In open season, suburbanites 'look like a deer'


November 28, 1990|By ROGER SIMON

Someday Marvin Tenberg may be able to go outside his home without worrying about being shot. But not today.

Wait. Don't worry. This is not another sob story about the perils of life in Baltimore City.

This is a sob story about the perils of life in Baltimore County.

Tenberg lives near Padonia and Falls roads in Cockeysville. Ten years ago this was a rural area. Now, you could call it suburban. There are houses and neighborhoods and lots of people.

And, at this time of year, there are also deer hunters.

"When the hunting season starts," Tenberg said, "Baltimore County neighborhoods are transformed into shooting galleries. And nobody feels safe."

Tenberg knows the stories, both local and national. He knows the stories about people being shot by hunters because they looked like a deer.

The real trouble is that nearly everything seems to look like a deer to a deer hunter. In a case that has received national publicity, a woman in Maine, the mother of two, was shot and killed by a deer hunter in her own back yard because she "looked like a deer."

The hunter had a telescopic scope on his rifle and was only about 60 yards from her when he killed her, yet he told a jury he was sure he had a deer in his sights when he fired. The jury found him not guilty.

Hunting accidents happen every year. Hunters shoot innocent bystanders. Hunters shoot other hunters. Hunters shoot themselves. At the beginning of this year's turkey hunting season in Pennsylvania, for instance, three hunters were mistaken for turkeys and shot by three other hunters. Two of the hunters who did the shooting had telescopic scopes on their rifles. But they were sure that the people they shot were birds.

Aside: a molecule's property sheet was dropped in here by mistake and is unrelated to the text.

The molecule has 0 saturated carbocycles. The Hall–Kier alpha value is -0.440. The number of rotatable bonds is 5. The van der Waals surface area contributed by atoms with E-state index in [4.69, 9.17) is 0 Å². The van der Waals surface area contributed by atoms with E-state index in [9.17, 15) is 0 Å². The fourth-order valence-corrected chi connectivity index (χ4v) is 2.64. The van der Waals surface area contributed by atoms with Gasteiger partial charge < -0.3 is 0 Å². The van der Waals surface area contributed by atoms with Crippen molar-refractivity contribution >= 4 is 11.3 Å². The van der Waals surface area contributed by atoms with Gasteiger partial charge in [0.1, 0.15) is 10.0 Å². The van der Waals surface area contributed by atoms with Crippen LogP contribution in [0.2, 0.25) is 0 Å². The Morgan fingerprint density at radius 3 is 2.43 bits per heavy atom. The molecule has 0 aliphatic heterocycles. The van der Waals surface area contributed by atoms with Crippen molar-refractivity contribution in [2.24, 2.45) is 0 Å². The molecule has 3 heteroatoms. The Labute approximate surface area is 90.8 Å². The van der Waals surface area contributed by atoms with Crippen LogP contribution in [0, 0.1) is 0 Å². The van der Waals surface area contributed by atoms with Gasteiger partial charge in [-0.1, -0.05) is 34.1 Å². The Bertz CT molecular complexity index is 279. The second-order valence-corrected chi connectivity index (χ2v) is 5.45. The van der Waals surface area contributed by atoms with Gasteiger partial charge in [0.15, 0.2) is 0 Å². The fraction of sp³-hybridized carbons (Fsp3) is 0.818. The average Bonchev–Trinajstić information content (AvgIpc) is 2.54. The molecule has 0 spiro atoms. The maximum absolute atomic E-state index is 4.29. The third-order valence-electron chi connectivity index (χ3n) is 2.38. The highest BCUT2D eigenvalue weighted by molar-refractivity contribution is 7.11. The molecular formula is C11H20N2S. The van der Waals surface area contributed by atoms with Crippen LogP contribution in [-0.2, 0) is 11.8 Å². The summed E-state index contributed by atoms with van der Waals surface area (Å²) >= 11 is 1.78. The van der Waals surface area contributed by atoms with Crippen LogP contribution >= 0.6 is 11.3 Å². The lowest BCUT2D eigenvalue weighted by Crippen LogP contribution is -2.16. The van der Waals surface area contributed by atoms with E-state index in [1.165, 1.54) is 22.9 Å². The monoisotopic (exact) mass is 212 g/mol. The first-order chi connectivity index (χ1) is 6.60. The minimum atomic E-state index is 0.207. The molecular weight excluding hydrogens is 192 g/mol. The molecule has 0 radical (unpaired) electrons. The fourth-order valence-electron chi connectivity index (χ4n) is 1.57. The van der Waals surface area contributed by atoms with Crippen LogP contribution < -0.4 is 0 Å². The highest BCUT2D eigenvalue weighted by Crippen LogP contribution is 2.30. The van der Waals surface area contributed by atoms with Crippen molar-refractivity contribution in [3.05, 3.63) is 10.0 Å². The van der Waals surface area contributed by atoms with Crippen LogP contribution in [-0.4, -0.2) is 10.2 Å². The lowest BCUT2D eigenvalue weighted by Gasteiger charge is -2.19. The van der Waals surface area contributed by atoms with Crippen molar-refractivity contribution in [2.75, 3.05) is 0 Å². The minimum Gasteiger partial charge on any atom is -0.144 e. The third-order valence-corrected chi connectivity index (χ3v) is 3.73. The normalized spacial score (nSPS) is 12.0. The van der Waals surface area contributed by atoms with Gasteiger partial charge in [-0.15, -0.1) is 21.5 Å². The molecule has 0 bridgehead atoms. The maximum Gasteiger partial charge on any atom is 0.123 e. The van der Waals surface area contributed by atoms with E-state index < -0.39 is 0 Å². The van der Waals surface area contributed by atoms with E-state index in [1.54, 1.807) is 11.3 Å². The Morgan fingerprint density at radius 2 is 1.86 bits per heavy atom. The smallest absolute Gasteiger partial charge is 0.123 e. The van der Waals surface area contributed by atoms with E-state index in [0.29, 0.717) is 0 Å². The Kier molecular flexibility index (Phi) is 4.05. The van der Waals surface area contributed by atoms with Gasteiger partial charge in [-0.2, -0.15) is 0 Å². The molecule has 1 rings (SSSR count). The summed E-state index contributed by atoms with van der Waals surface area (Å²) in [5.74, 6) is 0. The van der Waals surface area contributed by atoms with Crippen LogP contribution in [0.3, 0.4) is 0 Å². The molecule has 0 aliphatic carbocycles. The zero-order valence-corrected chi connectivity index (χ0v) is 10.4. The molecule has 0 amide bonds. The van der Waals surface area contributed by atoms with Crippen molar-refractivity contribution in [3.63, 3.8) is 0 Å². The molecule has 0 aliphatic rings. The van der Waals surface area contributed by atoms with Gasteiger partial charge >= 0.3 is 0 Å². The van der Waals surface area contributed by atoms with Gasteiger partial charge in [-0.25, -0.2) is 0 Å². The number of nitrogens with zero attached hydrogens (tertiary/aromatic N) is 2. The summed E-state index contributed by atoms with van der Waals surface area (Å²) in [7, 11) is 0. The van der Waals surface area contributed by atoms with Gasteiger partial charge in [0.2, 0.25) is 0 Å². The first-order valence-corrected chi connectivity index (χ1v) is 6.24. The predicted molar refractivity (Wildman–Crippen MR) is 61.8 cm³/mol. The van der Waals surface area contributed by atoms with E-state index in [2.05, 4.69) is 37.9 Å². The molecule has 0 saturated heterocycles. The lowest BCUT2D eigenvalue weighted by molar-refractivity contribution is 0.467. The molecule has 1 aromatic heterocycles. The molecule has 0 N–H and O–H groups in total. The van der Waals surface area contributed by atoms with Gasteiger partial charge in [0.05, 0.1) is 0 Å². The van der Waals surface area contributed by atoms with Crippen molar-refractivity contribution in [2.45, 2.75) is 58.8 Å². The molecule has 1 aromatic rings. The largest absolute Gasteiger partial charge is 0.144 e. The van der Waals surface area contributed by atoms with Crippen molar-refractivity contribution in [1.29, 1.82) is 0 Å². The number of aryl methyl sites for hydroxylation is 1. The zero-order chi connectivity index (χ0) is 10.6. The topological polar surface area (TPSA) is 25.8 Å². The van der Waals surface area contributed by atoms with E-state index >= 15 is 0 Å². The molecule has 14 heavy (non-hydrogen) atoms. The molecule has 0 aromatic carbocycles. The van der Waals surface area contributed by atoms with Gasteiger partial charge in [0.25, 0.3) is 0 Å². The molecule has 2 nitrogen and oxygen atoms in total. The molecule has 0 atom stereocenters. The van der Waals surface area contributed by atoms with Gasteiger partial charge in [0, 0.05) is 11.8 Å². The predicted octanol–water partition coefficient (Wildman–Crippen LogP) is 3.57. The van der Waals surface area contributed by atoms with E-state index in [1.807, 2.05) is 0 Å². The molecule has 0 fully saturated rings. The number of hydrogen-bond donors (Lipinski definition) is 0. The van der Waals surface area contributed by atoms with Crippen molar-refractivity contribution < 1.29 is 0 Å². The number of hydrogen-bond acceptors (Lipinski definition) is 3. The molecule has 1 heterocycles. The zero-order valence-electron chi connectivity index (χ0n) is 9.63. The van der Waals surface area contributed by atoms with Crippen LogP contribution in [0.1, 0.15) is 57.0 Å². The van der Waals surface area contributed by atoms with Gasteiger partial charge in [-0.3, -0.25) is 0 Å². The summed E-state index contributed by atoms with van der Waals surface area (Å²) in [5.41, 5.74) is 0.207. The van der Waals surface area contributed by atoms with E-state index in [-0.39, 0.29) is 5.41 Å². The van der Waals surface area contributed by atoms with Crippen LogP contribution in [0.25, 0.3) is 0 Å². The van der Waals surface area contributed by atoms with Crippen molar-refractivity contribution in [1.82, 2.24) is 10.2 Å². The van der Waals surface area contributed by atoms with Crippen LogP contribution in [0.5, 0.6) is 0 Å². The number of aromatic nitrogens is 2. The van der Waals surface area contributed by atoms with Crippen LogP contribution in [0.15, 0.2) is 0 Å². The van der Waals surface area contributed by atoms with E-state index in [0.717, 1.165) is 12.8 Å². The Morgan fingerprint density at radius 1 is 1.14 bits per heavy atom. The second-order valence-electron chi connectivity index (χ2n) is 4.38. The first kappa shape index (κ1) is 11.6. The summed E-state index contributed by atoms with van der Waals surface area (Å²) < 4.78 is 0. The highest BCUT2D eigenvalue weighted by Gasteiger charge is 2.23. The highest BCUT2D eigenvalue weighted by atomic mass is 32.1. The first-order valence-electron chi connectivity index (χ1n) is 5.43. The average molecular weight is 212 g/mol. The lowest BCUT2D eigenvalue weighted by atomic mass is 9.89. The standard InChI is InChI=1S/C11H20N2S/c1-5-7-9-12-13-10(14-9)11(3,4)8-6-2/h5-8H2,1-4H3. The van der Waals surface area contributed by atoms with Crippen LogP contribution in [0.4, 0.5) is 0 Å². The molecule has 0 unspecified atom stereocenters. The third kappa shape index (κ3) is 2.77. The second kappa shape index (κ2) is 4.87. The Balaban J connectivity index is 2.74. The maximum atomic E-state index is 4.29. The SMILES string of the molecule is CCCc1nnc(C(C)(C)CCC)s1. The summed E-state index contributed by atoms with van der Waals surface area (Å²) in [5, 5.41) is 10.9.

Everyone is sorry when these things happen. But they happen. Marvin Tenberg doesn't see, however, why it has to happen in his back yard.

"Our essentially residential neighborhood comes under attack by totally irresponsible and insensitive hunters who have only one objective -- to kill," he said.

That is why hunters are in the woods. Let us put aside for the moment the ethics of hunting. Let's pretend it is a decent, upstanding, amusing thing to do.

Even hunters admit they are supposed to kill animals and not people. So is it fair to the innocent dwellers of residential neighborhoods to have their lives placed in peril every year?

The state of Maryland says yes. Under current law it is possible for hunters to walk up to your property line and begin blasting away. Hunters are not supposed to shoot at you or your house or your kids, but, well, a lot of things happen in the great outdoors. And a lot of things "look like a deer" when the shooting starts.

There is little you can do about it. Except stay indoors. And hope a bullet doesn't come through your windows or your walls.

"I find hunters lurking behind trees with guns ready for a kill just on the other side of my property line," Tenberg said. And he produced a letter from a young man, Jim Mascari, who wrote his state senator and said:

"You can hear gun shots at four in the morning. I can't go sledding in my woods. I can't do anything in the woods. I'm really mad at them."

Tenberg has rallied support in the Boxer Hill, Happy Hollow, Hickory Meadows and Applecroft neighborhoods. He says the Falls Road Community Association has been helpful in trying to make the neighborhood safer. And he has pleaded with government officials for a change in the law.

"We aren't asking for a ban on hunting in Baltimore County," he said. "We simply want to stop hunting in our residential areas where it is no longer safe to hunt."

Tenberg has had little luck so far. State officials tell him they have to protect the rights of the hunters who are hunting legally.

Part of the problem, however, is the definition of legal hunting.

Let's say you own a lot and you don't want hunting on it. That's fine. Hunters are not supposed to hunt on private property without written permission.

But under the law, hunters can hunt on adjacent land as long as they are 150 yards away from your house. Not 150 yards away from your property line. But 150 yards away from your house.

So if you dare to go out into your back yard during hunting season, or your kids would like to go sledding in their own back yard or even just walk around, you all had better be mighty careful.

"Kids playing on their own property but away from their house could be at point-blank range of the hunters," Tenberg said. "The dangers of this kind of activity are obvious in our residential areas. And that is just the danger from legal hunters. The illegal hunter goes a step further and fails to observe the property lines."

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